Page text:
PET scan is useful in detecting suspicious lesions with a high sensitivity, monitoring disease progression, and evaluation of therapy effects (7, 8). Our patient received 3 periods of irradiation to the involved area without any adverse events and had achieved radiographic complete remission. New lesions in non-irradiated sites were detected by PET scan after the first 2 periods of involved field and additional irradiation was needed, leading to prolonged hospitalization and decreased quality of life. Our case clearly shows how serious and disturbing PCLBCL, LT is. Moreover, these therapeutic processes indicated that more extensive irradiation therapy, such as extended field irradiation or lower body irradiation, but not involved field irradiation, might have been a better choice as the initial therapy for this patient. In addition, our time-series analysis of serum sIL-2R level demonstrated the clinical utility as a marker for disease progression in PCLBCL, LT. It was previously reported that both tumour B cells and bystander cells including activated T cells have potential to produce serum sIL-2R (9).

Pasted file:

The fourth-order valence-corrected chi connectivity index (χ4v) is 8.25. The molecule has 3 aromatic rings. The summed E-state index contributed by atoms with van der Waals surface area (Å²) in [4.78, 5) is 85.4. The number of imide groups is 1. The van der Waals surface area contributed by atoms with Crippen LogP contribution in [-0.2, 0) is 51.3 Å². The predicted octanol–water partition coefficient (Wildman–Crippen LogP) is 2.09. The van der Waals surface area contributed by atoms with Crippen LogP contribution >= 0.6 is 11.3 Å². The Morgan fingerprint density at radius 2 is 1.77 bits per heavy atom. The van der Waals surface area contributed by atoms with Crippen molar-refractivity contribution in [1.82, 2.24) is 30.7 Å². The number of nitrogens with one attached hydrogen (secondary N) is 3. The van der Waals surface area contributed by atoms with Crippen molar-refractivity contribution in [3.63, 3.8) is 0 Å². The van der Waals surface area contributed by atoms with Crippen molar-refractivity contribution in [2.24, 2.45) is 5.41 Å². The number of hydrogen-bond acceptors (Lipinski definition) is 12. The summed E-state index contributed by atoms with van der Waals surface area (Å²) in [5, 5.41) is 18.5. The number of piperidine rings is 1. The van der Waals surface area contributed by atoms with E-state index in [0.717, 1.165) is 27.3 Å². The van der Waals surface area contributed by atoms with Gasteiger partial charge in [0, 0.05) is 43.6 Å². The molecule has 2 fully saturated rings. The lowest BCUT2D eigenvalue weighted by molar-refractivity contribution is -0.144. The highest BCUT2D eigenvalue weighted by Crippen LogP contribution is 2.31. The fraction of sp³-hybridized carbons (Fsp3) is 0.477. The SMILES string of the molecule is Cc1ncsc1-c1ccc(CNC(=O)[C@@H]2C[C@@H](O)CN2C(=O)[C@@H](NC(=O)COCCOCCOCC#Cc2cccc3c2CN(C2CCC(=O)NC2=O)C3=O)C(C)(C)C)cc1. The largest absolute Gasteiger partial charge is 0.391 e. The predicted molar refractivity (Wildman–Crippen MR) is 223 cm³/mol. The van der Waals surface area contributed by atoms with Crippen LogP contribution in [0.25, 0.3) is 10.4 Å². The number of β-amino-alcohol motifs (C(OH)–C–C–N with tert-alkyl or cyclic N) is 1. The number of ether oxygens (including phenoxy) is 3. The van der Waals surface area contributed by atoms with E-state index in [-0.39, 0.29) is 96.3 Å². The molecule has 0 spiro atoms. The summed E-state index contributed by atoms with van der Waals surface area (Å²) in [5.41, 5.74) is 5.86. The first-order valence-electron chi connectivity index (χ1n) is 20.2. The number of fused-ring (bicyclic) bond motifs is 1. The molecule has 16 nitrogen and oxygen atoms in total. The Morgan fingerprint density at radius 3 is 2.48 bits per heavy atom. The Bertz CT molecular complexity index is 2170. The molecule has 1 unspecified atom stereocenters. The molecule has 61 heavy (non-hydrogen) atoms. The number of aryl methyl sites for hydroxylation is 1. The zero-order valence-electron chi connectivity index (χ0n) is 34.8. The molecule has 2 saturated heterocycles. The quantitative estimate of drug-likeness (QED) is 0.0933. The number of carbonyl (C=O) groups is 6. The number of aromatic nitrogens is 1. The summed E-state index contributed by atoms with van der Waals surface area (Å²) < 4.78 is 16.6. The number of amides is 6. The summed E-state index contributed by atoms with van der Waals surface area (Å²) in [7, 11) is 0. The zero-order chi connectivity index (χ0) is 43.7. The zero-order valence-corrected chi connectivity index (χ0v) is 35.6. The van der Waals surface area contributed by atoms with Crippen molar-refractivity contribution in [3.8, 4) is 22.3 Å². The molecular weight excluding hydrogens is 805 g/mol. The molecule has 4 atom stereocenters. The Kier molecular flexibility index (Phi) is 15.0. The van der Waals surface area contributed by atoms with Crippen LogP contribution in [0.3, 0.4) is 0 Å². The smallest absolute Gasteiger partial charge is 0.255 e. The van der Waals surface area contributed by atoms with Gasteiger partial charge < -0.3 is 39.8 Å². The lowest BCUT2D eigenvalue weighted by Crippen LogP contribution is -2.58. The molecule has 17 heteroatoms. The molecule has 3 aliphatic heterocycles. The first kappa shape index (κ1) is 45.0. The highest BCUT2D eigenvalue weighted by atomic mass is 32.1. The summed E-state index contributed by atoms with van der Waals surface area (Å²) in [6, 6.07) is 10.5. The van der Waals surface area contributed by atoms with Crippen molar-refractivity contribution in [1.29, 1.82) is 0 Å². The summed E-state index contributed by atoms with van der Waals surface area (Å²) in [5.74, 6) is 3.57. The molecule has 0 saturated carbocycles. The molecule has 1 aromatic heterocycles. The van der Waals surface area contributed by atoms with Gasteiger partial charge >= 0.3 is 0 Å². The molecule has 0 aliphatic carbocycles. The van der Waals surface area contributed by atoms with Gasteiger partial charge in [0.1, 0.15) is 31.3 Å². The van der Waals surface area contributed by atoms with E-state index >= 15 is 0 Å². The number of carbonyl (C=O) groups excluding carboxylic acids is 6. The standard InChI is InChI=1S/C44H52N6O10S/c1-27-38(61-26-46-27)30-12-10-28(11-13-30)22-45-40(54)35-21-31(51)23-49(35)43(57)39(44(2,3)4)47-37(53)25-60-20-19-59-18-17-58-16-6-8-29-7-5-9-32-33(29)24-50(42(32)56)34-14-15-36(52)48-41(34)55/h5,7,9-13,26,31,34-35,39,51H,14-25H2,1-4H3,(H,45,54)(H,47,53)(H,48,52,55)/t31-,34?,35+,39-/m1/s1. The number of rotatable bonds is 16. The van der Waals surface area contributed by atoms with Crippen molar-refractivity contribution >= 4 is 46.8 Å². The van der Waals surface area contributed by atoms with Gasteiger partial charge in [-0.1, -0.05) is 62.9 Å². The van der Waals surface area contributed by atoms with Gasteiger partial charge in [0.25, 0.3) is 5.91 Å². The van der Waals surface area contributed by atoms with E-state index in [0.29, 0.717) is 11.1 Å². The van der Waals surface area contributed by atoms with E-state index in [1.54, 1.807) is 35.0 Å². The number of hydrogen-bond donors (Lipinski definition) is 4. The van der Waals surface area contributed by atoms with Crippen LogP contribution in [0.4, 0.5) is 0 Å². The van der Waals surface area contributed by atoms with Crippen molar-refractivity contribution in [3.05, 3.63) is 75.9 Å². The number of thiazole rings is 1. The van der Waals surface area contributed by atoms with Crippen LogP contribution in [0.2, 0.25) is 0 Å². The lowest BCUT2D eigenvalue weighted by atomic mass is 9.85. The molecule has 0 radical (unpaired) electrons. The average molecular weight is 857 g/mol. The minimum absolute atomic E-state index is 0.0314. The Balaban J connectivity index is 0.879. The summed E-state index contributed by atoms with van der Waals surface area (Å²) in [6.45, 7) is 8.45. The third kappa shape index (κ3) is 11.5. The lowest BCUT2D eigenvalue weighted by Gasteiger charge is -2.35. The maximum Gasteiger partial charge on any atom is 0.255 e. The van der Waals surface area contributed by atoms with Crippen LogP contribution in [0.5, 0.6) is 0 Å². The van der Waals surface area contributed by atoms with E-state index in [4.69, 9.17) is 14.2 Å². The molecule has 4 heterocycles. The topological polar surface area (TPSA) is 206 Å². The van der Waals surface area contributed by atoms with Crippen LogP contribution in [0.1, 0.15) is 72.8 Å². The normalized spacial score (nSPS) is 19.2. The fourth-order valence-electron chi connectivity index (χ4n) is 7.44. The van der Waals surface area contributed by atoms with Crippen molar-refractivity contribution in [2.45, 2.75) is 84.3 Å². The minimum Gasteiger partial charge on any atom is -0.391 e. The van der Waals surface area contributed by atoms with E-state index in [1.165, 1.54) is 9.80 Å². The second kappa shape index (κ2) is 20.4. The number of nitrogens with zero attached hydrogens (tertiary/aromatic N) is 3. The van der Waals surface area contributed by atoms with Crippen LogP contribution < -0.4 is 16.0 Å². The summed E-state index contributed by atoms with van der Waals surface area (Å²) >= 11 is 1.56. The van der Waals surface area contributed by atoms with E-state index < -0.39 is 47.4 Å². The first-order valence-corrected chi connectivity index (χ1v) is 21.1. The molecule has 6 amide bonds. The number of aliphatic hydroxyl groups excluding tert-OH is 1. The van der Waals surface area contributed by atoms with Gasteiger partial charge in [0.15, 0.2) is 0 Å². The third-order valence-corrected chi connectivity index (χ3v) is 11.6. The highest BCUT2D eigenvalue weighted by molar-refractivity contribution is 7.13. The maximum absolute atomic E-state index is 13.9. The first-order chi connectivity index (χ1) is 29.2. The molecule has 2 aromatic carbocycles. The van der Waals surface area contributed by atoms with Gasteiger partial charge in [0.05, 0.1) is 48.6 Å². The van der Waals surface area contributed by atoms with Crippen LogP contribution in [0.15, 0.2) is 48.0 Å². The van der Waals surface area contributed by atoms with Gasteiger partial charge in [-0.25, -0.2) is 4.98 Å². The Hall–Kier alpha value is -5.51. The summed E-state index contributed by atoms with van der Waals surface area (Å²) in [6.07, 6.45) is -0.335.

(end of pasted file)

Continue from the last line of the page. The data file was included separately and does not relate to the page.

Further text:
In conclusion, this case report suggests that the combination of radiation-alone therapy and evaluation by 18-F FDG-PET is clinically useful against PCLBCL, LT aimed at achieving complete remission, especially in patients who are unsuitable for chemotherapy. More importantly, our report clearly highlights the problems related to radiation therapy, with the high frequency of relapse and the method for determination of the irradiation area.